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Thursday, 8 August 1946

Mr HUTCHINSON (Deakin) .- I remind the honorable member for Swan (Mr. Mountjoy) that neither he nor the honorable member for Richmond (Mr. Anthony) mentioned the name of any particular person. I invite the Minister (Mr. Dedman) to tell me the exact amount in this fund. I believe that the sum is nearer £8,000,000 than £7,000,000. When the Minister made a statement to the' House in April, he gave the figures which the Treasurer (Mr. Chifley)' subsequently used in his second-reading speech, but the honorable gentleman said also that he believed that those figures would be substantially increased by the end 'of June. To-day is the 8th August. The Central. Wool Committee has been wound up, and the Joint Organization and Australian Wool Realization Commission is now operating. Therefore, honorable members are entitled to a statement from the Minister of the exact amount in the fund. If an amount of £8,000,000 were distributed among woolgrowers it would increase their last year's return by 14 per cent.

The honorable member for Forrest . (Mr. Lemmon) agreed with the Minister that it would be impossible equitably to distribute this amount of money among -wool-growers. The argument has centred ^principally on skin wools, although the wool content of materials exported from Australia and wool tops are also involved. I shall confine my remarks to skin wools. Any honorable' member who possesses a practical knowledge of the pastoral industry will admit that the value, of skins does have an appreciable effect, or the value of the flocks. If skin values decline,, we expect, speaking generally, a reduction of the price of sheep. If skin values rise, as they are rising now. the effect is considerably to appreciate the value of the flocks. My contention is that, if we decrease, by some method, the value of the wool on the skin, we shall decrease the value of the wool on the flocks. Therefore, the producer of the wool will lose money.- If we increase tinvalue of the wool on the skin, the effect will be to increase the value of the flock* in the hands of the individual woolgrowers. Therefore, from that standpoint, the moneys derived from the wool on skins should be paid to the individual producers. The fellmonger has no claim to any portion of them. The Treasurer made that point clear in his secondreading speech. If further evidence be needed, it will he found in the White Paper containing an extract of the negotiations which led to the United Kingdom-Australian wool arrangement.' The Prime Minister .said -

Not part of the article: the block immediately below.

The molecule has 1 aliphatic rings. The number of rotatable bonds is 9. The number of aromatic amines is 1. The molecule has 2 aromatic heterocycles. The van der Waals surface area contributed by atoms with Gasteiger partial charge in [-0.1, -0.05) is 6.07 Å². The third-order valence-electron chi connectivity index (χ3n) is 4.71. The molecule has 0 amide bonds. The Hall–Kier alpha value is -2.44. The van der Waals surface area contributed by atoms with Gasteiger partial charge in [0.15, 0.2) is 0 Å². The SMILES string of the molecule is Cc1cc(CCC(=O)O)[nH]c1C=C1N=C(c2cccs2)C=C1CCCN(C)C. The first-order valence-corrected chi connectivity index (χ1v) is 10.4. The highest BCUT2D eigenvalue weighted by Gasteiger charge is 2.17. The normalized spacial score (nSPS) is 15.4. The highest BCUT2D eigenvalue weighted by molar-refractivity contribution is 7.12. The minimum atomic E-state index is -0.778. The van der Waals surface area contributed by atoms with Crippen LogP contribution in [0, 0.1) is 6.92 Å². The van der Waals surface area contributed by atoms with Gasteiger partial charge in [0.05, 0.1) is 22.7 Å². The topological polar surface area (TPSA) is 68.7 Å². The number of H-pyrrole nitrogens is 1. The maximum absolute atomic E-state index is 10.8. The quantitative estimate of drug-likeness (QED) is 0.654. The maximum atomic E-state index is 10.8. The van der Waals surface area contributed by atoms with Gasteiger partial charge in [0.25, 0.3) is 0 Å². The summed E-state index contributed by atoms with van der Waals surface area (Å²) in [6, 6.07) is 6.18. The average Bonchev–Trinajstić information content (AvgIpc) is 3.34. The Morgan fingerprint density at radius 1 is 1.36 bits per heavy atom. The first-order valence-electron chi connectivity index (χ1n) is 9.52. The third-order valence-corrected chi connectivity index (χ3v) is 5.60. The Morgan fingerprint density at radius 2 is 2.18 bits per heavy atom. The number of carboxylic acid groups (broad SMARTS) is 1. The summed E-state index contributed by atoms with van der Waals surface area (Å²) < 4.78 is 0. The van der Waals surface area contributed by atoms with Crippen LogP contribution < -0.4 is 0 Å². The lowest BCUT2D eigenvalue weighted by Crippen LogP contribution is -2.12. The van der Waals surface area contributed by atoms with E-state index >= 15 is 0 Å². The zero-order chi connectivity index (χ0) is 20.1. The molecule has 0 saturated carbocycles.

Growers have been paid the contract price in respect of wool bought by the United Kingdom Government, and a similar price -in respect of wool sold to Australian manufacturers. Each grower received initially the appraised price according to a " Table of Limits ", which recognized a price differential as between various qualities, and at the end of each season he also received a supplementary payment to bring the average appraised price' up to .the flat-rate contract price.

Every purchaser of skins bought them according to the " Table of Limits ", and, therefore, their skins were bought at a price considerably below what would have been the figure if the price had been subject to the supplementary payment, to bring the average appraised price up to the flat-rate contract price. The effect was spread over the flocks. On that ground alone, the growers are entitled to the money represented by that wool. The . fellmonger has no claim to' it.